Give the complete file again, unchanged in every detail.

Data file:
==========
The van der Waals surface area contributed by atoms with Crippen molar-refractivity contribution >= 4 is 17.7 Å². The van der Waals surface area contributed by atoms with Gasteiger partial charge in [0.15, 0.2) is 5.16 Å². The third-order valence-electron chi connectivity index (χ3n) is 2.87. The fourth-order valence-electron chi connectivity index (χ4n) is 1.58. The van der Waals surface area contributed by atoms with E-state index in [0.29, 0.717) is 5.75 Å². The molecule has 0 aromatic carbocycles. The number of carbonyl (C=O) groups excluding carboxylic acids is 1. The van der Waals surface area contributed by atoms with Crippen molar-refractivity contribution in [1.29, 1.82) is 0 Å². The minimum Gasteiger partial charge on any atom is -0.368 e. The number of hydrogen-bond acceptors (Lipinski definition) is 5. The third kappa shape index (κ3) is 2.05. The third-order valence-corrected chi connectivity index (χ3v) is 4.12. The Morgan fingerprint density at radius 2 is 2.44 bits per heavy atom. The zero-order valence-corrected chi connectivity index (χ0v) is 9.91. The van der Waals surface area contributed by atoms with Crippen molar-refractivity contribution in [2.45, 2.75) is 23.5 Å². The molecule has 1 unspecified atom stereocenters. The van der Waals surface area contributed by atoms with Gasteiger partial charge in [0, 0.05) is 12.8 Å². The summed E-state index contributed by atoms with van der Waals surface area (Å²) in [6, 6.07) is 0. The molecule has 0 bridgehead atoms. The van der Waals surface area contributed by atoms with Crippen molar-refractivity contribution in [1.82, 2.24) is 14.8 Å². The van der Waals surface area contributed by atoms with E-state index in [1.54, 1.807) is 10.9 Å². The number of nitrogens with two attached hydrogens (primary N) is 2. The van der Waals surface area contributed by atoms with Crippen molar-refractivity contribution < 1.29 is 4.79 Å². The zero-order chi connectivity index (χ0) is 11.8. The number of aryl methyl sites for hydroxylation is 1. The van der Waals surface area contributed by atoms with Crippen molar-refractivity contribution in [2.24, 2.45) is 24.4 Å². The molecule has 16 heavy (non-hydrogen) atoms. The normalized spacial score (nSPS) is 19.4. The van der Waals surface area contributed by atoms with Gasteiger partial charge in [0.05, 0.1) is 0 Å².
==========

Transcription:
The van der Waals surface area contributed by atoms with Crippen molar-refractivity contribution >= 4 is 17.7 Å². The van der Waals surface area contributed by atoms with Gasteiger partial charge in [0.15, 0.2) is 5.16 Å². The third-order valence-electron chi connectivity index (χ3n) is 2.87. The fourth-order valence-electron chi connectivity index (χ4n) is 1.58. The van der Waals surface area contributed by atoms with E-state index in [0.29, 0.717) is 5.75 Å². The molecule has 0 aromatic carbocycles. The number of carbonyl (C=O) groups excluding carboxylic acids is 1. The van der Waals surface area contributed by atoms with Crippen molar-refractivity contribution in [1.29, 1.82) is 0 Å². The minimum Gasteiger partial charge on any atom is -0.368 e. The number of hydrogen-bond acceptors (Lipinski definition) is 5. The third kappa shape index (κ3) is 2.05. The third-order valence-corrected chi connectivity index (χ3v) is 4.12. The Morgan fingerprint density at radius 2 is 2.44 bits per heavy atom. The zero-order valence-corrected chi connectivity index (χ0v) is 9.91. The van der Waals surface area contributed by atoms with Crippen molar-refractivity contribution in [2.45, 2.75) is 23.5 Å². The molecule has 1 unspecified atom stereocenters. The van der Waals surface area contributed by atoms with Gasteiger partial charge in [0, 0.05) is 12.8 Å². The summed E-state index contributed by atoms with van der Waals surface area (Å²) in [6, 6.07) is 0. The molecule has 0 bridgehead atoms. The van der Waals surface area contributed by atoms with Crippen molar-refractivity contribution in [1.82, 2.24) is 14.8 Å². The van der Waals surface area contributed by atoms with E-state index in [1.54, 1.807) is 10.9 Å². The number of nitrogens with two attached hydrogens (primary N) is 2. The van der Waals surface area contributed by atoms with Crippen molar-refractivity contribution < 1.29 is 4.79 Å². The zero-order chi connectivity index (χ0) is 11.8. The number of aryl methyl sites for hydroxylation is 1. The van der Waals surface area contributed by atoms with Crippen molar-refractivity contribution in [2.24, 2.45) is 24.4 Å². The molecule has 16 heavy (non-hydrogen) atoms. The normalized spacial score (nSPS) is 19.4. The van der Waals surface area contributed by atoms with Gasteiger partial charge in [0.05, 0.1) is 0 Å².